Why DisabilityCare is no replacement for life insurance


When the concept of the DisabilityCare scheme (formerly known as the NDIS) was first announced by the Government, concerns were raised about the impact that it may have on people’s attitude toward life insurance.

It is clear that there is confusion about the scheme – what it is and what it is not.

A snapshot of DisabilityCare
DisabilityCare Australia will be aimed at those who are most in need, providing long term, high quality support for people who are born with, or who later acquire, a permanent disability that significantly affects their communication, mobility, self-care or self-management.

Support may be provided if the disablement is permanent or where early intervention can mitigate the impact on the individual’s ability to function (primarily aimed at children). Those accepted to participate in the scheme will have a personalised support plan developed and the necessary funding provided. It will also include a comprehensive information and referral service, to help people with disabilities who need access to mainstream, disability and community support.

Once fully operational, the scheme will provide support to about 410,000 individuals[1] – a fraction of the 4 million Australians who suffer some type of disablement and the 1.25 million with severe or profound disablement according to the ABS.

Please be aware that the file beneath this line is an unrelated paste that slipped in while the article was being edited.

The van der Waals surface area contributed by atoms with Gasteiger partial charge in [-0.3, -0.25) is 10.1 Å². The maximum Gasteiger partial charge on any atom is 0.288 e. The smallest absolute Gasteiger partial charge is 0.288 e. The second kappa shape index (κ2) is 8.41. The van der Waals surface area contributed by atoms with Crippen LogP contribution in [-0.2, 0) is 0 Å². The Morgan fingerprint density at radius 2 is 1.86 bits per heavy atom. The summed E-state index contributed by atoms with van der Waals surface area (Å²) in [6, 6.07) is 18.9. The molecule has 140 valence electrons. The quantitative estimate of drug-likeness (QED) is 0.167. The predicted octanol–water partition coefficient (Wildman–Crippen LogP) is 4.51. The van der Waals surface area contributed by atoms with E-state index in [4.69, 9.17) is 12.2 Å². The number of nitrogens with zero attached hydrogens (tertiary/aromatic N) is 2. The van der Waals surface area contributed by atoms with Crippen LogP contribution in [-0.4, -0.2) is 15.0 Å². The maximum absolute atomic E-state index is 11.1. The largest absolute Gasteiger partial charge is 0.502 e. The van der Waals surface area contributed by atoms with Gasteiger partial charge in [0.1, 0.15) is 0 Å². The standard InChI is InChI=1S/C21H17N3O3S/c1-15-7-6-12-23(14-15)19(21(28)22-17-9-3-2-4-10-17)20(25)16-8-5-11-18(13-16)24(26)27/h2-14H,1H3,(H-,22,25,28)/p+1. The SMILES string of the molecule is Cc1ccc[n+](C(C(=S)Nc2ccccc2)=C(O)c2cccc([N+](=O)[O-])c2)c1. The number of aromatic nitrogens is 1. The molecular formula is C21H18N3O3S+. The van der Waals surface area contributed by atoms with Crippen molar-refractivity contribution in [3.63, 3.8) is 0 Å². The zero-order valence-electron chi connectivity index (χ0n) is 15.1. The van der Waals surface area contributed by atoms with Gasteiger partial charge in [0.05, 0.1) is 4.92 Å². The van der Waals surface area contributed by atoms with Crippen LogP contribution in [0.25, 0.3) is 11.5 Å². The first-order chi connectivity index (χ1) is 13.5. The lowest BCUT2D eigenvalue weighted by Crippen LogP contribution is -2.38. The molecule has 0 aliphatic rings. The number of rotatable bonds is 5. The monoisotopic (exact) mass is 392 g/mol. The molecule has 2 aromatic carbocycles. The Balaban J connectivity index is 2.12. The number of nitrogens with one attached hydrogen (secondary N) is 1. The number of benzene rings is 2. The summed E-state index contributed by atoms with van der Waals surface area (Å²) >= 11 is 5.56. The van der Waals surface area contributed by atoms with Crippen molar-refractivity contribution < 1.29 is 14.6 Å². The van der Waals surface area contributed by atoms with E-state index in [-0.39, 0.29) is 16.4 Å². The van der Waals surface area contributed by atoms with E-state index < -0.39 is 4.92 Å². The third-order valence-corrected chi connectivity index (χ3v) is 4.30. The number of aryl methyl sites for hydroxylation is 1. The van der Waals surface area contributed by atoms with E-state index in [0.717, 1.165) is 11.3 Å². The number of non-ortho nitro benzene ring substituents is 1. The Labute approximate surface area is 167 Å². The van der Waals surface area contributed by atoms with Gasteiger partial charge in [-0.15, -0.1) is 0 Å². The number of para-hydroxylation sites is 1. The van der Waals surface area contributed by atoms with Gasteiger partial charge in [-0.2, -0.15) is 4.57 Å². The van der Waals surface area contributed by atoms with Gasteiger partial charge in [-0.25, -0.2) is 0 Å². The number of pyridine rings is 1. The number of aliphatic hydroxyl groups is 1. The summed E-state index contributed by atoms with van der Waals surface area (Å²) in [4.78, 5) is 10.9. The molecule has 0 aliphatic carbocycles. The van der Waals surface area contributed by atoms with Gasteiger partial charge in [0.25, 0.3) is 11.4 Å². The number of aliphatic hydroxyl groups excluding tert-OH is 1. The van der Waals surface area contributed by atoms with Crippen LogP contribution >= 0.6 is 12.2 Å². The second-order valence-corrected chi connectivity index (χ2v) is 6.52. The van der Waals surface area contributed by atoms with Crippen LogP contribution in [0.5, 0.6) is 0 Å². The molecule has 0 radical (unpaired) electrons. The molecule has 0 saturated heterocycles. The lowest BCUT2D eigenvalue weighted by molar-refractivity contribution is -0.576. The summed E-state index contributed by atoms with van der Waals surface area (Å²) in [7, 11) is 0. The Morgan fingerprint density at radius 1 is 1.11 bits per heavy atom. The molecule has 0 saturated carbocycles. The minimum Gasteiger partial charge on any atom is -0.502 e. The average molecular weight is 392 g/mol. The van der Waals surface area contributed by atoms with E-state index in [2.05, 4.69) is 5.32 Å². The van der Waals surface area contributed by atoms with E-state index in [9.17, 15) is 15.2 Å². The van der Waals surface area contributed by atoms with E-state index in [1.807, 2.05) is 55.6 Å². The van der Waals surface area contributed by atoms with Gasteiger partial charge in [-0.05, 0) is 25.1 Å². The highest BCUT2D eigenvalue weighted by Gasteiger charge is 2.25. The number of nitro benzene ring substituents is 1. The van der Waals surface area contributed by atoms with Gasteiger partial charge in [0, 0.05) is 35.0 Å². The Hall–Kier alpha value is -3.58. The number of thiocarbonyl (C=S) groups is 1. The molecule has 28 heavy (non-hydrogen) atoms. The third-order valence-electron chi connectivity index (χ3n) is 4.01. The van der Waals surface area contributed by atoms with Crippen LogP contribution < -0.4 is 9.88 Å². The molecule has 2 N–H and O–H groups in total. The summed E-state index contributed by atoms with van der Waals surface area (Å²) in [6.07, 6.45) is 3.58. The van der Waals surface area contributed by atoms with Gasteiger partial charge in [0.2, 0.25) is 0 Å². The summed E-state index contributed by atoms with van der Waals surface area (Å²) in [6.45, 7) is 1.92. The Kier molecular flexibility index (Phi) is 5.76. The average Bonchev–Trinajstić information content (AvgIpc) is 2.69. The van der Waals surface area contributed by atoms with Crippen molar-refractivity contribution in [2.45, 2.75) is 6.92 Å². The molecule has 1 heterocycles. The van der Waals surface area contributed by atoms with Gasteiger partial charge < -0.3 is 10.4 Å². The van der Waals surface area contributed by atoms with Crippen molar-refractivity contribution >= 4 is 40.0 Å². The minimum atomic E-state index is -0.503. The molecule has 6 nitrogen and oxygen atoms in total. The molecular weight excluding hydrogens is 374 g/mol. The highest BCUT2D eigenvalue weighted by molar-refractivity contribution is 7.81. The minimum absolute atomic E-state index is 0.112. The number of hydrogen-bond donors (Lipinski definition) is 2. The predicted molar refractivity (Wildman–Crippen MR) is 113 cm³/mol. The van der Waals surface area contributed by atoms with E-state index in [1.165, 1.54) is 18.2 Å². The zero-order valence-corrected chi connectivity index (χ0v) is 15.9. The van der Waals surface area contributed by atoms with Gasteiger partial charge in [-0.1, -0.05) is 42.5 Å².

What DisabilityCare is not

  Is it covered? What the scheme rules say
Day-to-day living costs NO !! The scheme will not fund any day-to-day living costs that would generally be incurred by the general community (such as rent, groceries, utilities) except where this cost was not incurred as a direct result of the person’s disability.
Income replacement NO !!
The scheme will not provide support that is for income replacement purposes. The Disability Support Pension will continue to provide this level of support.

Why personal life insurance is still important
1.     The DisabilityCare scheme will not cover you for loss of income nor assist with other living expenses such as paying the rent or mortgage.

2.     Personal insurance is concerned with whether the insured person meets the defined event and policy terms regardless of the level of support available to them through their families, carers or the community in general.

3.     Personal insurance like Income Protection can provide you with a regular income while you are temporarily unable to work and may also include payment of rehabilitation expenses.

4.     Critical illness or total and permanent disablement insurance gives you greater flexibility over how to use your lump sum benefit.

5.     Lump sum benefits can be used to support rehabilitation, pay for necessary aids or future medical costs or to provide an income over the longer term.

6.     Part of a personal life insurance benefit could also be used to pay for a holiday for your family or to supplement income that is foregone as you gradually return to work.

A practical example